Financial institutions in California are offering short-term help to customers not getting paid by the state. The state is holding back $3.3 billion in payments, including nearly $2 billion in income tax refunds, as it deals with a cash crisis and no budget solution.
State Controller John Chiang announced today that eleven credit unions in the state have pledged "at least $22.4 million to meet the needs of their affected customers." That amounts to less than one percent of the money being held back by the state.
The credit unions providing the largest amount of short-term funding are the Water and Power Community Credit Union, offering $7.5 million to affected customers, followed by the First Entertainment Credit Union and the Stanford Federal Credit Union, each offering $5 million in funding. "Other banks and credit unions have indicated they will, to the extent possible, provide lines of credit and other short-term borrowing solutions on a case-by-case basis to those affected by the State's cash crisis," Chiang's office said in a statement.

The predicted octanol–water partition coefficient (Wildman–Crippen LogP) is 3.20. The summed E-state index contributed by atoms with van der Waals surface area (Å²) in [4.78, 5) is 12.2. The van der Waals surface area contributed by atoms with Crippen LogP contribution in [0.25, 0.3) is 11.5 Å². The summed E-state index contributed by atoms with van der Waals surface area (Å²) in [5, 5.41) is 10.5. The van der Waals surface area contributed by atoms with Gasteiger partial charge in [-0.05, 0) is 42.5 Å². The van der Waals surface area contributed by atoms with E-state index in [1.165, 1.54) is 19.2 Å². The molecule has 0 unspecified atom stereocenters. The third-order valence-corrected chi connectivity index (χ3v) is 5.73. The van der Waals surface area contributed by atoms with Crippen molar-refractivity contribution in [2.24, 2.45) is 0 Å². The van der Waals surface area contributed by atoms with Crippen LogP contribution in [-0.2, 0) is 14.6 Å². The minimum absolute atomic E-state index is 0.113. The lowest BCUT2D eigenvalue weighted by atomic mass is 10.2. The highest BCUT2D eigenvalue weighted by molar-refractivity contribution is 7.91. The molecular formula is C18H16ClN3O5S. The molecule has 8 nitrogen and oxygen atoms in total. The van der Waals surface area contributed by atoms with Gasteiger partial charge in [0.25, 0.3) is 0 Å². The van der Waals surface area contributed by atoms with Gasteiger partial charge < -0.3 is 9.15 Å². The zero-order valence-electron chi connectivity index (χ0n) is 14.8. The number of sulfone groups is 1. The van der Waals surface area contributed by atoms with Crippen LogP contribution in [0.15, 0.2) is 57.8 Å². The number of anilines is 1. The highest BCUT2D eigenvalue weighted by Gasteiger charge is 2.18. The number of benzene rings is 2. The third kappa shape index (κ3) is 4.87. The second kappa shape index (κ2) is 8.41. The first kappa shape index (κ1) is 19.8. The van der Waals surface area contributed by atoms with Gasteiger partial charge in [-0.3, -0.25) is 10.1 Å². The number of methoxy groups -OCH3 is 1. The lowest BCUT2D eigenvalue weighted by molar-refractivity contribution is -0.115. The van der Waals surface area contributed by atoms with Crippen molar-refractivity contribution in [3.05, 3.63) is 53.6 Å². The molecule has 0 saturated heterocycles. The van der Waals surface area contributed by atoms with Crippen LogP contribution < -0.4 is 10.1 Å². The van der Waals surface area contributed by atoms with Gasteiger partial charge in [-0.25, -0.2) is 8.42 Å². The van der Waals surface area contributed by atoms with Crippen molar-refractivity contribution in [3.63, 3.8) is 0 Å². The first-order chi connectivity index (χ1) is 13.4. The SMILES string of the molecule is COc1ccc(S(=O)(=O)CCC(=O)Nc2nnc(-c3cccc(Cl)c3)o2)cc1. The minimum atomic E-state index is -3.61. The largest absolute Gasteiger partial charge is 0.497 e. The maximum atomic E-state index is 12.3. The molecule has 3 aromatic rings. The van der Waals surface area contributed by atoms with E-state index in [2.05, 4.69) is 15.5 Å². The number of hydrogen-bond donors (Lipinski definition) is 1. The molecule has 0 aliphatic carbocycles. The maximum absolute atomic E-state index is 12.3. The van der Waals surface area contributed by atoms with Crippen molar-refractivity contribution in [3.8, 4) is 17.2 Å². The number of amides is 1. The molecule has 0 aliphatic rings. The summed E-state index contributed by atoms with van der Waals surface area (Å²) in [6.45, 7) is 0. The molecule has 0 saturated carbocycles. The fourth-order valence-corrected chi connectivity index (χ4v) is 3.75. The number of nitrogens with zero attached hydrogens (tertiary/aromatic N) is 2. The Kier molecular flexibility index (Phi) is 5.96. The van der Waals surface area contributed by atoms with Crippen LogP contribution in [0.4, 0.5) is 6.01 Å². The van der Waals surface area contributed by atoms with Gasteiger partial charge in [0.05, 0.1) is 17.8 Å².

The state's Finance Department is also making "special funds" available for the controller to use to pay small businesses on time in February. Even though these businesses are only a small part of California's contracts, "they carry the highest penalties." Those penalties could be as much as 92 percent for missed payments. Also, the federal government is stepping in to cover the state's portion of social security payments.
Meantime, California is now officially in last place in credit ratings. Standard & Poor's downgraded the state's to "A/Stable". It had previously been "A+/Watch Negative", tied it with Louisiana.